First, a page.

So, help me out here, is zeilinger saying that how reality is seen depends on how we measure it or is he saying that reality changes depending on how we measure it?
I do totally agree with his warning midway in the article. It is perfectly clear and at the end totally consistent with what paul said at our session today:
"This possibility of deciding long after registration of
the photon whether a wave feature or a particle feature
manifests itself is another warning that one should not
have any realistic pictures in one’s mind when considering
a quantum phenomenon. Any detailed picture of
what goes on in a specific individual observation of one
photon has to take into account the whole experimental
apparatus of the complete quantum system consisting of
both photons and it can only make sense after the fact,
i.e., after all information concerning complementary
variables has irrecoverably been erased."
i think i have been trying to resist having a pre-conceived notion of light or matter, or even energy whatever that is. But the question is are we to take those to be changeable because we measure them or that our view of them changes depending on how we measure them. or is that a false dichotomy itself? and was this kind of non-thinking common to our deliberations today? i still feel like i am missing something. that may be a big understatement!!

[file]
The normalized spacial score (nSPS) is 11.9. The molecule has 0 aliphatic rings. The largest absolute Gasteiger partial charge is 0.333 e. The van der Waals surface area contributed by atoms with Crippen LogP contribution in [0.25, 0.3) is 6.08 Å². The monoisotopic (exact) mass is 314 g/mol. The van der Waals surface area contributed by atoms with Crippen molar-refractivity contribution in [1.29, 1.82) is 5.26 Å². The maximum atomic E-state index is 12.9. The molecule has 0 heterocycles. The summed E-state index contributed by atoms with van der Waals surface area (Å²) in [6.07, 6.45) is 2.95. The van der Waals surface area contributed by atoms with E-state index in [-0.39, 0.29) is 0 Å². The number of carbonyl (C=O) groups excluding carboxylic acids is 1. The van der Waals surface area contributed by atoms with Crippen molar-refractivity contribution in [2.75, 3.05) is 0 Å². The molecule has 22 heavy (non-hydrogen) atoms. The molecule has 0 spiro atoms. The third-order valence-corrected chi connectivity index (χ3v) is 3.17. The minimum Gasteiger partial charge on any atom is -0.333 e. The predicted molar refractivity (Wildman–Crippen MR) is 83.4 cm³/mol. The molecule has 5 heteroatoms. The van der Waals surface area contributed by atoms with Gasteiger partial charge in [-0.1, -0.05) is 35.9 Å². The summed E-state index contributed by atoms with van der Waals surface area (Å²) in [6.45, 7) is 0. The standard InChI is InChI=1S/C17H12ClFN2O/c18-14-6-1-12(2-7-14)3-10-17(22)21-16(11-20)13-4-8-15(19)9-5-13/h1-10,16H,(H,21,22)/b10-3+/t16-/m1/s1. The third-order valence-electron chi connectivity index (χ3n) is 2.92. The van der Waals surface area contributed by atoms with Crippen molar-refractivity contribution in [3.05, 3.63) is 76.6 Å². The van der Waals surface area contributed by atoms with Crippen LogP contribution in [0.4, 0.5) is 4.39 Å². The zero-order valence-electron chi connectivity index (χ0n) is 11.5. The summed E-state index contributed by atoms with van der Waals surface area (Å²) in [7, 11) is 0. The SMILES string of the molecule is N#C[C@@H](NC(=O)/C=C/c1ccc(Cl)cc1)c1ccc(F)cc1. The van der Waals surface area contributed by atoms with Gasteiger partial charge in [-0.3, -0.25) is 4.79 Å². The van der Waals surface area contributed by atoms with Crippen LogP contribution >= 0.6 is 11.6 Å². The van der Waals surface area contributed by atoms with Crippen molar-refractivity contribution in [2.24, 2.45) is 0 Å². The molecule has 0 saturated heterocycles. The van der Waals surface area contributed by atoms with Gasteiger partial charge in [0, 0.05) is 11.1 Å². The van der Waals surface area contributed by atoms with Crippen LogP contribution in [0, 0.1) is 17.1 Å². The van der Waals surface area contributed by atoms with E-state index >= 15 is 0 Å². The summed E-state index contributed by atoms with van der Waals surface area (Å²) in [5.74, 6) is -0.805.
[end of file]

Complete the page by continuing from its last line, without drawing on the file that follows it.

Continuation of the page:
Sandy to all - 29 March, 12:28 pm
okay, i will stop now with this genealogical analysis of emergence that suggests that there can be ontological versus epistemological forms of emergence:
here both ilya prigogine and robert laughlin are depicted as not necessarily choosing one over the other. i would add that for me the difference between ontological and epistemological emergence parallels the weak and strong versions of entanglement. i gather from the listservs i have looked at others have already made this parallel. it could be that this parallel is it own form of entanglement/emergence--i.e., another mutually exclusive complementarity!
Al to Sandy/all - 29 March, 12:49 pm
Sandy -- you really wasted no time!